It’s been a rough few months worldwide. In addition to the violence and the threats, the tenuous cease-fires and seemingly insolvable problems, many people also find all this difficult to talk about.
I’m hearing from colleagues and congregants, friends and family — sad and distressed by the summer’s traumas in Israel and Gaza, for example — that some of us have turned our fears and anger, anxiety and dismay inward, lashing out at, or shutting ourselves off from, those closest to us who may differ from us in opinion or approach.
How do we keep civil discourse and provide support instead of adding to the grief? How do we offer comfort to one another in these troubled times, especially as the Days of Awe approach and we prepare ourselves to gather with like-minded and not-necessarily-like-minded members of our communities?
I’m reminded of a possible answer when I think of how one of the walls leans in behind the bimah in the sanctuary at my congregation’s new synagogue. Our architects made it that way on purpose — the slanted wall helps provide excellent acoustics. But the slanted wall serves a second purpose, as well. It is there to remind us of a famous Talmud story (Bava Metzia 59b), which finds a group of prominent rabbis in debate about a matter of law.
Rabbi Eliezer stood alone but firm in his opinion, bringing forward every imaginable argument, none of which was accepted by his colleagues. So Eliezer tried to bring others to his side by calling in supernatural forces, in the process getting a carob tree to uproot itself and move, a river to flow backward and the walls of their study house to lean in as if to fall.
When the walls lean in, Rabbi Yehoshua questions the walls, asking what business it is of theirs if scholars argue. The Talmud story reports that, hearing the question, the walls did not fall — “in honor” of Rabbi Yehoshua, nor did they fully straighten up again — “in honor” of Rabbi Eliezer. Instead, they remained inclined but still standing, still providing a meeting place for study, discussion, prayer, community.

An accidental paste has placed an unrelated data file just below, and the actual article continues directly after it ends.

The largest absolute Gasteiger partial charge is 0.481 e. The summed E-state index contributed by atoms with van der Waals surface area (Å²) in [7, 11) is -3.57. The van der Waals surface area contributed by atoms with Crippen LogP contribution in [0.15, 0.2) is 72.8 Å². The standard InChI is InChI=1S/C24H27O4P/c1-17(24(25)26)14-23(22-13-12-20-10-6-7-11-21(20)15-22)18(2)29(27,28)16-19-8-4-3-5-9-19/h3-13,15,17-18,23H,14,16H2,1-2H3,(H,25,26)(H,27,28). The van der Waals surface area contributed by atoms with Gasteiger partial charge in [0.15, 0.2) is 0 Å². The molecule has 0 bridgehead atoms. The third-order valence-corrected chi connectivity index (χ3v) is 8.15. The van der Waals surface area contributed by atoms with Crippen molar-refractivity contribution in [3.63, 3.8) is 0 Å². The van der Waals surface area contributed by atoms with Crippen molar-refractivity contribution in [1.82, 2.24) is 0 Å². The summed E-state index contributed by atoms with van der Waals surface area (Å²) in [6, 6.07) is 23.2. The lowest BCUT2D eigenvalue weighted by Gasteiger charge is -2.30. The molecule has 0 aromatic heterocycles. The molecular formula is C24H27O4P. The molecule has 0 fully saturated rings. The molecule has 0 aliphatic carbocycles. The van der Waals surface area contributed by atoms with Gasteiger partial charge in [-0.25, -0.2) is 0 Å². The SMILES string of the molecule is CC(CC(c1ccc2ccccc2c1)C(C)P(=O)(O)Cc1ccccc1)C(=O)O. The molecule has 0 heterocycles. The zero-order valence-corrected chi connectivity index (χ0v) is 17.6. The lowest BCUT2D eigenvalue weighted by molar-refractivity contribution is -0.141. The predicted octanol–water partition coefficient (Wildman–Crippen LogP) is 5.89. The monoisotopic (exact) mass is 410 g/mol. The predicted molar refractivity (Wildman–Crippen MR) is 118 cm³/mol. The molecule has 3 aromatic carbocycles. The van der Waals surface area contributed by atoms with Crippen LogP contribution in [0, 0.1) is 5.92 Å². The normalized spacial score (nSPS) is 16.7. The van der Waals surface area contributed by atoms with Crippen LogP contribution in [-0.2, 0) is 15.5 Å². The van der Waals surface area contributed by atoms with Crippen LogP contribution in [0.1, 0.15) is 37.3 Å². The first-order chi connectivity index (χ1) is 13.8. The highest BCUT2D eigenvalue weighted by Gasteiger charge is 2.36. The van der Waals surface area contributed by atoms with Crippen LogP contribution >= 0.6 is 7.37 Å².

“But the Talmud story is about scholars, not about ‘just anyone,’ ” someone said to me recently, standing by our inclined wall and implying that not everyone should have a say in a particular matter.
When we read more of the Talmud story, though, more is revealed. Rabbi Eliezer continued his approach, saying, “If the law is with me, let heaven prove it,” whereupon a bat kol (a heavenly voice) called out, “Why do you argue with Rabbi Eliezer, seeing that the law is always with him?”
Are the other rabbis defeated by a voice from heaven? Hardly. Rabbi Yehoshua stands up and quotes Moses himself from the first of this week’s double Torah portion, Nitzavim-Vayelech:
“Lo vashamayim he — It is not in heaven!” (Deuteronomy 30:12)
Here’s the context of Rabbi Yehoshua’s response to Rabbi Eliezer, a passage so integral to Jewish thought that many congregations read this passage not only this week, right before Rosh Hashanah, but again on Yom Kippur morning, the day more Jews come to hear Torah than any other day of the year:
“For this commandment (mitzvah), which I command you today, is neither beyond you nor far away. It is not in heaven, causing you to say: ‘Who will go up to heaven on our behalf, get it for us, and let us hear it, that we may do it?’ And it is not across the sea, causing you to say: ‘Who will cross the sea on our behalf, get it for us, and let us hear it, that we may do it?’ No, this is so very near to you — in your mouth and in your heart — it can be done!” (Deuteronomy 30:11-14)
As the Days of Awe approach, how can we best let the days themselves and the communities we gather in truly be safe havens for each of us? I invite us all to imagine the walls of the House of Learning, leaning in — in deference to the different points of view — but also, still standing.
In our sanctuary, I know that the acoustics resulting from our leaning wall will allow us to hear one another better, but only if we also let that inclined wall remind us to incline our hearts toward one another, remembering that every mouth and every heart contains Torah given to us by God.
Shanah tovah, and may 5775 bring sweetness and peace after all.
Rabbi Lisa Edwards is rabbi of Beth Chayim Chadashim (bcc-la.org), “House of Life,” founded in 1972 as the world’s first lesbian and gay synagogue, today an inclusive community of progressive lesbian, gay, bisexual, transgender and heterosexual Jews, our families and friends.